How JPL’s Peanut Tradition Started

A bottle of peanuts in JPL’s mission control on August 5, 2012. Credit: NASA

Last Sunday night, everyone watching NASA’s feed of Curiosity’s landing saw engineers in JPL’s mission control eating peanuts before the rover entered Mars’ atmosphere. Eating peanuts at particularly nerve-wracking points during a mission is a long standing tradition at JPL that dates back to the Ranger program. Specifically Ranger 7. The first peanuts eaten in Mission Control were a distraction for engineers during that very tense launch on July 28, 1964. Read the whole story on Discovery News.

Comments

  1. says

    Interesting! I had been wondering about that, after watching the landing. I’m surprised to hear the tradition is nearly fifty years old!

  2. Jasper says

    The biggest fun fact is that the U.S. space program actually is full of there “traditions”, just like the standard astronaut steak and scrambled eggs breakfast before launch, Gene Krantz’s white vests and so on.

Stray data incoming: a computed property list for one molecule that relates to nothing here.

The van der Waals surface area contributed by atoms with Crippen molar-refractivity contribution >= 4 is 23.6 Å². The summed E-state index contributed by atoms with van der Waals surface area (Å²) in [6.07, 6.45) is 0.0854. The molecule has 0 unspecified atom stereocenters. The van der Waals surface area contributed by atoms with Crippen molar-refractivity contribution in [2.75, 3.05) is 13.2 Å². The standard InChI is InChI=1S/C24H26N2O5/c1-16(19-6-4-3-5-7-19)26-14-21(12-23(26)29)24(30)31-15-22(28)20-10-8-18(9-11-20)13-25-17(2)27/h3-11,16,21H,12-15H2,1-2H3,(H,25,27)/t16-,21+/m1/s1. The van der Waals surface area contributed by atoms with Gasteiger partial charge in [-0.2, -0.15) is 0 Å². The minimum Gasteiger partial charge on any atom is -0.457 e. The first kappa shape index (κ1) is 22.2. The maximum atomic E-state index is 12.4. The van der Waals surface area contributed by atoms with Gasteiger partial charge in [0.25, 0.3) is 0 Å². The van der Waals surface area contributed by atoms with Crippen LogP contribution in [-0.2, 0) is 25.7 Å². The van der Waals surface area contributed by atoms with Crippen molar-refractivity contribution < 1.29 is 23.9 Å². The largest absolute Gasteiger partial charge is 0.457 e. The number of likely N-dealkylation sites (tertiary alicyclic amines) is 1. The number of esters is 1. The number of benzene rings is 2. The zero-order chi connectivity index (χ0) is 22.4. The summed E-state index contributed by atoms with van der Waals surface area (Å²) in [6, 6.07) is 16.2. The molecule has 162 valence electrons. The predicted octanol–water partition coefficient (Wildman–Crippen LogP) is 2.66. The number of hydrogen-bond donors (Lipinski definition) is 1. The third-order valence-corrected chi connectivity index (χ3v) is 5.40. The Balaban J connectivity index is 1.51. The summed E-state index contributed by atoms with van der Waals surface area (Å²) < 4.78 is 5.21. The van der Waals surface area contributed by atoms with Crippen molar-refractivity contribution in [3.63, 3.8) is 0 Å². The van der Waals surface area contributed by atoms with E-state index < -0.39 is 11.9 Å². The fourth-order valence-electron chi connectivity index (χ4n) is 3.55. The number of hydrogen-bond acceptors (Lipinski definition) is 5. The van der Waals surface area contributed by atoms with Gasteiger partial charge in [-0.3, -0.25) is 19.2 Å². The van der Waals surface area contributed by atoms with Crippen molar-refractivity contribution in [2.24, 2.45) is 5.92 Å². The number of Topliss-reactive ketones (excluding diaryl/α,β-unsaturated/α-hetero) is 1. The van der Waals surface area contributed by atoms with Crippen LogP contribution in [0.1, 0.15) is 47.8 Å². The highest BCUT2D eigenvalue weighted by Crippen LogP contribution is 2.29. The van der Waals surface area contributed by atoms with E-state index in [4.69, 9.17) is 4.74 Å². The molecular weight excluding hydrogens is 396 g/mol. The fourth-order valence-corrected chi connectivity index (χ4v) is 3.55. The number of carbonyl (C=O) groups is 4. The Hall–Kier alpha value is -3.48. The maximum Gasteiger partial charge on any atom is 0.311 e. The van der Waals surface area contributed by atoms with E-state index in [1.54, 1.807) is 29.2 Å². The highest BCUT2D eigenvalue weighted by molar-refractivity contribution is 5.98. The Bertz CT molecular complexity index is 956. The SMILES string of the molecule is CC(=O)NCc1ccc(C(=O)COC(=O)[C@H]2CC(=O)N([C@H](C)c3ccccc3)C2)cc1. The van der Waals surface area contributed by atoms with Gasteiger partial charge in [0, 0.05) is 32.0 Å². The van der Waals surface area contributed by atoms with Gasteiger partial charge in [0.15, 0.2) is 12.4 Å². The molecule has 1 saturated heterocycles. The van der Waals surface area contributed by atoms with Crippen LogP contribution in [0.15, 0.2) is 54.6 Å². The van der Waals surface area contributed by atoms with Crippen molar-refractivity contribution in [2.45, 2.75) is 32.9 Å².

It is not that different from what the Russians do, (such as cosmonauts urinating against the bus wheel on their way to the pad, calling rockets Tanya, not launching on the 24th of October, visiting Gagarin’s office, watching The White Sun Of The Desert, etc.), the only difference is the U.S. call their activities “traditions” and not just superstition.
    But it is the same.
    Here is an interesting article about superstition in the space community: http://www.thespacereview.com/article/1137/1/

  3. John W Baxter says

    Thank you for this glimpse of my past. Mother was at JPL (as a physicist/mathematician) in those days (and quite a bit earlier, joining in the ’50s when the lab was much smaller and operated for the Ordnance Corps). She worked on Ranger (including 7). When she started, one drove across the dam. Then the bridge. Then the new bridge. And the newer bridge.

    My peanut addiction began more than a decade before Ranger 7.

    –John Baxter.

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